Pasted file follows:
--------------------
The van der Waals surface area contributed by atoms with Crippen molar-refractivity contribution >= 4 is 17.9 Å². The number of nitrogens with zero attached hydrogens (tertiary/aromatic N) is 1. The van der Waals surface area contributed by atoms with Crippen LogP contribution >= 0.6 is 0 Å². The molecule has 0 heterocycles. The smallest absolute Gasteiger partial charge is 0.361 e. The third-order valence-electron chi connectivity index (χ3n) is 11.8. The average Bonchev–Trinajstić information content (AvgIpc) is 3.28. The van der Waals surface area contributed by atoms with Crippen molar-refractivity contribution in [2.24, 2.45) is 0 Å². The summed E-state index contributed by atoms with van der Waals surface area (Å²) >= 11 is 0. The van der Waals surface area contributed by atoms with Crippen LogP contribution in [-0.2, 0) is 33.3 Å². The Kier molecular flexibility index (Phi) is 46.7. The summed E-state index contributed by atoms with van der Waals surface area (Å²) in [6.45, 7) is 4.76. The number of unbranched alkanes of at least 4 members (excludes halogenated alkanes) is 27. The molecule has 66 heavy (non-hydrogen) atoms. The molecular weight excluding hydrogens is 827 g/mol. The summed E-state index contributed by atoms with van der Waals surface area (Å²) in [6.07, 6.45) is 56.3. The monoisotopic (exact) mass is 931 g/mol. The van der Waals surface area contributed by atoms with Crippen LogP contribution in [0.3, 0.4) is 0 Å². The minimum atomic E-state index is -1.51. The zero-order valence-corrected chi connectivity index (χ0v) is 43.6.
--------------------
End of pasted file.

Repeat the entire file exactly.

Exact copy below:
The van der Waals surface area contributed by atoms with Crippen molar-refractivity contribution >= 4 is 17.9 Å². The number of nitrogens with zero attached hydrogens (tertiary/aromatic N) is 1. The van der Waals surface area contributed by atoms with Crippen LogP contribution >= 0.6 is 0 Å². The molecule has 0 heterocycles. The smallest absolute Gasteiger partial charge is 0.361 e. The third-order valence-electron chi connectivity index (χ3n) is 11.8. The average Bonchev–Trinajstić information content (AvgIpc) is 3.28. The van der Waals surface area contributed by atoms with Crippen molar-refractivity contribution in [2.24, 2.45) is 0 Å². The summed E-state index contributed by atoms with van der Waals surface area (Å²) >= 11 is 0. The van der Waals surface area contributed by atoms with Crippen LogP contribution in [-0.2, 0) is 33.3 Å². The Kier molecular flexibility index (Phi) is 46.7. The summed E-state index contributed by atoms with van der Waals surface area (Å²) in [6.45, 7) is 4.76. The number of unbranched alkanes of at least 4 members (excludes halogenated alkanes) is 27. The molecule has 66 heavy (non-hydrogen) atoms. The molecular weight excluding hydrogens is 827 g/mol. The summed E-state index contributed by atoms with van der Waals surface area (Å²) in [6.07, 6.45) is 56.3. The monoisotopic (exact) mass is 931 g/mol. The van der Waals surface area contributed by atoms with Crippen LogP contribution in [0.3, 0.4) is 0 Å². The minimum atomic E-state index is -1.51. The zero-order valence-corrected chi connectivity index (χ0v) is 43.6.